Nicola Sturgeon’s deputy John Swinney will step down along with her at the end of the month.
The veteran politician has served as deputy first minister of Scotland since 2014.
He said it had been the privilege of his life.
The First Minister said she felt “a real sense of sadness” about Swinney’s decision and said his contribution had been “considerable” and “unique”.
In particular, she praised Swinney’s work as minister for Covid recovery.
“From the darkest days of the first lockdown, you led our work on the ‘four-harms’ approach that guided exit from public health restrictions,” Sturgeon wrote.
“From a more personal perspective, your friendship and wise counsel during the pandemic, which was by far the most challenging period of my tenure as First Minister, was invaluable and helped me through some really tough days.”
Writing to the First Minister, Swinney said: “These have been demanding commitments to fulfil over nearly 16 years and I have decided that, when the First Minister is appointed later in March, I will stand down from Government.
“When I joined the Scottish National Party at the age of 15 in 1979, our political prospects were poor and I could scarcely have imagined that over so many years I would have the opportunity to serve Scotland in government in the way I have.”
The 58-year-old said he had always aimed to “transform the life chances” of everyone in Scotland and tried to make the country a “fairer, more prosperous and more confident country” that he believed would be assured with independence.
Swinney praised the “outstanding” civil servants he had worked with as well as his parliamentary colleagues.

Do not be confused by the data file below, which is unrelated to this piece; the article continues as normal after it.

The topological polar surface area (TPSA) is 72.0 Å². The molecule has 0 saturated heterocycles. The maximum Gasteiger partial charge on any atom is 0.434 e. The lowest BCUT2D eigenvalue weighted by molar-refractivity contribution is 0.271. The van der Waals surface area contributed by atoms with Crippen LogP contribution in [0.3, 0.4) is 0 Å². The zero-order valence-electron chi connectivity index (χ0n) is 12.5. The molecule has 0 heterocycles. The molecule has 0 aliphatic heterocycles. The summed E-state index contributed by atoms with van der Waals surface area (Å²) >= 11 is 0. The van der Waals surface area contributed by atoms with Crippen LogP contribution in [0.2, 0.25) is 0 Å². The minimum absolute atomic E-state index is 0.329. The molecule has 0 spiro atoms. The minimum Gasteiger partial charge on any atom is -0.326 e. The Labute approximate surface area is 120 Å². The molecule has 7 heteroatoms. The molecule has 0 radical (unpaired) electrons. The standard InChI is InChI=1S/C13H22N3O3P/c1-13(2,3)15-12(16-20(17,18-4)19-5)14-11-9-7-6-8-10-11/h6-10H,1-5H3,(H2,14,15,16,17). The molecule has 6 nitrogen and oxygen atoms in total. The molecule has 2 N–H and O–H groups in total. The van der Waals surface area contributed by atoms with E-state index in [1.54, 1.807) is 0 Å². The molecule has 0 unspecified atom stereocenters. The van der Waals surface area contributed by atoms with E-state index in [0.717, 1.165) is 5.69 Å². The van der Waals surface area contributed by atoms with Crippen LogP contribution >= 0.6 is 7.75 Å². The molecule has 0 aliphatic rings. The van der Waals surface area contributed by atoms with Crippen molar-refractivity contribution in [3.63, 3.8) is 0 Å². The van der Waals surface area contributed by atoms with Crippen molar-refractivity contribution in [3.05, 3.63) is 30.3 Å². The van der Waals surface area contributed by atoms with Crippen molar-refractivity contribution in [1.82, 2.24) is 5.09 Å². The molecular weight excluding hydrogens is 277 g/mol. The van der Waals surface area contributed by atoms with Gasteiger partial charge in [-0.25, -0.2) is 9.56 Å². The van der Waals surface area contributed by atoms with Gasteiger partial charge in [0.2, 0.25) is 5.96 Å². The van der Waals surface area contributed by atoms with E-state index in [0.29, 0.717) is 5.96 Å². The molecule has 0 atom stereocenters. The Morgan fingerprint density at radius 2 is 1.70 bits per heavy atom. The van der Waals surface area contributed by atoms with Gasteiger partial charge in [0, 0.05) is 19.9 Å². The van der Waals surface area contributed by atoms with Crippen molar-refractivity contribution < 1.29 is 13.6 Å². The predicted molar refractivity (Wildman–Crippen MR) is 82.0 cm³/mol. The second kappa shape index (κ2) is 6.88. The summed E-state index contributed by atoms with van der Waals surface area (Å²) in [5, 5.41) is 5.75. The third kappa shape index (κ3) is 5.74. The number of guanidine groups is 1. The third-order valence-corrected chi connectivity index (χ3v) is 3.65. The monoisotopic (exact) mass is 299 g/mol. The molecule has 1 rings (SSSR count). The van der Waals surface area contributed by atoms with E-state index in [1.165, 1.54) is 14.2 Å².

“I have been touched constantly by the kindness of people in Scotland and their understanding of the many challenges with which we have to wrestle in Government,” he said.
To Sturgeon directly, he wrote: “I am indebted to you for your leadership, constancy, friendship and loyalty.”
The MSP for Perthshire North said he would continue to represent them as he takes his place on the back benches alongside the soon-to-be former First Minister.
Swinney was the leader of the SNP from 2000 to 2004 and latterly took on roles as education secretary and finance secretary in the Scottish Government’s SNP Cabinet.
Swinney joined the SNP in 1979, at 15 years old. In 1997, he was elected as MP for North Tayside.
He first became the party’s deputy leader the following year and then when the Scottish Parliament was founded in 1999, he was elected as an MSP.
He became leader of the opposition in 2000.
On February 15, Sturgeon announced she would resign as First Minister of Scotland after eight years in the role.
The SNP will choose a new leader on March 27 with three candidates vying for the position.
Insight Bernard Ponsonby
This should come as absolutely no surprise and has been expected within the Holyrood village even before Nicola Sturgeon’s dramatic announcement that she was quitting as First Minister.
A former leader, he has always been regarded as a ‘safe pair of hands’ and has been entrusted with key ministerial jobs where he has brought a cautious, methodical, if non-dynamic, approach to the business of governing.
His activity within the SNP predates that of Sturgeon and he no doubt feels that he has done his shift.
A student activist, he was the party’s national secretary at a young age and was a key figure in all the debates that preceded devolution.
Since devolution, he has been a trusted lieutenant and a source of dispassionate counsel for leaders who were also cognisant that he was widely trusted and respected figure within the broader party membership.
In the aftermath of his shock resignation in 1976, former Labour prime minister Harold Wilson said: “It’s better that people are asking why you are going than why you are staying.”
Swinney will be acutely aware that he has been a player for over 40 years, and a senior consiglieri for over half that time.
The job he coveted most was that of finance secretary and he got it.
Having realised his ambitions and predated all the current leadership contenders by some distance, he clearly felt that it was time to go rather than face the question, why are you staying?
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